An American was killed and five were injured in a deadly train derailment in northwest Spain, the State Department said Thursday.
They were among at least 80 fatalities and scores of injuries in one of the worst railway disasters in Spain's history.
A State Department spokesman did not provide details of the American casualties.
President Obama offered "heartfelt gratitude to the government of Spain and to the rescue personnel who are working to locate the missing and treat the injured – including at least six Americans."
"Today the American people grieve with our Spanish friends, who are in our thoughts and prayers," Obama said in a statement. "We stand ready to provide any assistance we can in the difficult days ahead."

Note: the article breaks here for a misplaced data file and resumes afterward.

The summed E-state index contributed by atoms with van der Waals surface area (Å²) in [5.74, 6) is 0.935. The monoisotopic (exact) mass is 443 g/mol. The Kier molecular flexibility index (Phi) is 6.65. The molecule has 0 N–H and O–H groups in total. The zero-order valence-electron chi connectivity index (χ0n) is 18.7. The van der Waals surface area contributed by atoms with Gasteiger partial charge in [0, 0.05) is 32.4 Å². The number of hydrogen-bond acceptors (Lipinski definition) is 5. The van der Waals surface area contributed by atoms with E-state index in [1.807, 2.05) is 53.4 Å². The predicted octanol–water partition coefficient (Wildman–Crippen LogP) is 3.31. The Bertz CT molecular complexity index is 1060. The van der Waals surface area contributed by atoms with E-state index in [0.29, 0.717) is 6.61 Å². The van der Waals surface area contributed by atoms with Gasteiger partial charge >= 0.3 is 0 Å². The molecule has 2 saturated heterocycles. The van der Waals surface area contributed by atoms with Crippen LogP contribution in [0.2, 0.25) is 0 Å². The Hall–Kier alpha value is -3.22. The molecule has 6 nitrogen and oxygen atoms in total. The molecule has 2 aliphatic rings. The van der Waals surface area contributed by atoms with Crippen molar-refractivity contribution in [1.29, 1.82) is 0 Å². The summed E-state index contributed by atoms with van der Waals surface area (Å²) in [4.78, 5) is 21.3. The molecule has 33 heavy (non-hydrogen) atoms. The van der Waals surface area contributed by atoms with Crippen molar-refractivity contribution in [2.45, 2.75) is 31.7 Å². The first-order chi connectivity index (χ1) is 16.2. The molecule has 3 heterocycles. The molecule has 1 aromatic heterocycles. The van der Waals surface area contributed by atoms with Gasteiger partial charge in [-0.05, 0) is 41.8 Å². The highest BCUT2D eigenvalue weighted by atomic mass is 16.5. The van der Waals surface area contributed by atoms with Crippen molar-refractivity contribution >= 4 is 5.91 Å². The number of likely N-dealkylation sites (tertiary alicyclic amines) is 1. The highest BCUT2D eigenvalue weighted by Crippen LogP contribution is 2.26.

Spanish Prime Minister Mariano Rajoy has promised two investigations into the tragedy, which took place Wednesday evening near the Christian pilgrimage town of Santiago de Compostela in the Galicia region.
Suspicion focused Thursday on excessive speed as a possible cause. Security camera footage showed the train traveling at what appeared to be a high rate of speed as it rounded a bend. Carriages jumped off the tracks and slammed into a security wall.
The train was en route from Madrid to the port town of Ferrol when it derailed with 218 passengers on board. After the disaster, Santiago de Compostela canceled a major religious festival that attracts thousands of pilgrims from all over the world.